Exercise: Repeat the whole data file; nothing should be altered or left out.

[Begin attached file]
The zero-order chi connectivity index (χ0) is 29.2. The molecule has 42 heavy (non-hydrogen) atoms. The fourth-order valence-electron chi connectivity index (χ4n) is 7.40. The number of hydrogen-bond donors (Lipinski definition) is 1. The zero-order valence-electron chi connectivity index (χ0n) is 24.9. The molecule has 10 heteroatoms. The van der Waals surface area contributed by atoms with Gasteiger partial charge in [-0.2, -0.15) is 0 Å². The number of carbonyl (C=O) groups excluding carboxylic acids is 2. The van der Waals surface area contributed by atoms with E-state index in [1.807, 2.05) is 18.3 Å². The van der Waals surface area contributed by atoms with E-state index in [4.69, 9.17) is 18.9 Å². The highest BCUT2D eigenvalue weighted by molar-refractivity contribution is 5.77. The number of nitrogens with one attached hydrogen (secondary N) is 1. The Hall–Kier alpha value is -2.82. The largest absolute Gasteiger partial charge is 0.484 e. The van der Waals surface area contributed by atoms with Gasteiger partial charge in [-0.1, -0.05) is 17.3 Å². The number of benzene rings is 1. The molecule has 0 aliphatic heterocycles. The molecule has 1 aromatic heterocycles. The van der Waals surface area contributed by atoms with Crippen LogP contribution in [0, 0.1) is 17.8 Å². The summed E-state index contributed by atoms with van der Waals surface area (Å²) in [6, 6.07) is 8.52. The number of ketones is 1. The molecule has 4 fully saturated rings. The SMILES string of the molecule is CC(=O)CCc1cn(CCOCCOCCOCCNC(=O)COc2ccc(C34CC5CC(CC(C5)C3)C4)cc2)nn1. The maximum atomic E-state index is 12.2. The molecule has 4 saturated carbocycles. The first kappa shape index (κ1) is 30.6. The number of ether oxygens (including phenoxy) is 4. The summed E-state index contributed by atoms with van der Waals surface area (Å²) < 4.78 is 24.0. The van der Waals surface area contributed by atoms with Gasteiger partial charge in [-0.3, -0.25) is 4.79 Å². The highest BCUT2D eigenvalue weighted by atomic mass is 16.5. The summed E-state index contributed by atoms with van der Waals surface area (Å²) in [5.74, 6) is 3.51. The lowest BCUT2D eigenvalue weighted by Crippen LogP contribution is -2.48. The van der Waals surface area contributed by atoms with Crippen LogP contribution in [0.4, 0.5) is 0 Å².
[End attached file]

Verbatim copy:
The zero-order chi connectivity index (χ0) is 29.2. The molecule has 42 heavy (non-hydrogen) atoms. The fourth-order valence-electron chi connectivity index (χ4n) is 7.40. The number of hydrogen-bond donors (Lipinski definition) is 1. The zero-order valence-electron chi connectivity index (χ0n) is 24.9. The molecule has 10 heteroatoms. The van der Waals surface area contributed by atoms with Gasteiger partial charge in [-0.2, -0.15) is 0 Å². The number of carbonyl (C=O) groups excluding carboxylic acids is 2. The van der Waals surface area contributed by atoms with E-state index in [1.807, 2.05) is 18.3 Å². The van der Waals surface area contributed by atoms with E-state index in [4.69, 9.17) is 18.9 Å². The highest BCUT2D eigenvalue weighted by molar-refractivity contribution is 5.77. The number of nitrogens with one attached hydrogen (secondary N) is 1. The Hall–Kier alpha value is -2.82. The largest absolute Gasteiger partial charge is 0.484 e. The van der Waals surface area contributed by atoms with Gasteiger partial charge in [-0.1, -0.05) is 17.3 Å². The number of benzene rings is 1. The molecule has 0 aliphatic heterocycles. The molecule has 1 aromatic heterocycles. The van der Waals surface area contributed by atoms with Crippen LogP contribution in [0, 0.1) is 17.8 Å². The summed E-state index contributed by atoms with van der Waals surface area (Å²) in [6, 6.07) is 8.52. The number of ketones is 1. The molecule has 4 fully saturated rings. The SMILES string of the molecule is CC(=O)CCc1cn(CCOCCOCCOCCNC(=O)COc2ccc(C34CC5CC(CC(C5)C3)C4)cc2)nn1. The maximum atomic E-state index is 12.2. The molecule has 4 saturated carbocycles. The first kappa shape index (κ1) is 30.6. The number of ether oxygens (including phenoxy) is 4. The summed E-state index contributed by atoms with van der Waals surface area (Å²) < 4.78 is 24.0. The van der Waals surface area contributed by atoms with Gasteiger partial charge in [-0.3, -0.25) is 4.79 Å². The highest BCUT2D eigenvalue weighted by atomic mass is 16.5. The summed E-state index contributed by atoms with van der Waals surface area (Å²) in [5.74, 6) is 3.51. The lowest BCUT2D eigenvalue weighted by Crippen LogP contribution is -2.48. The van der Waals surface area contributed by atoms with Crippen LogP contribution in [0.4, 0.5) is 0 Å².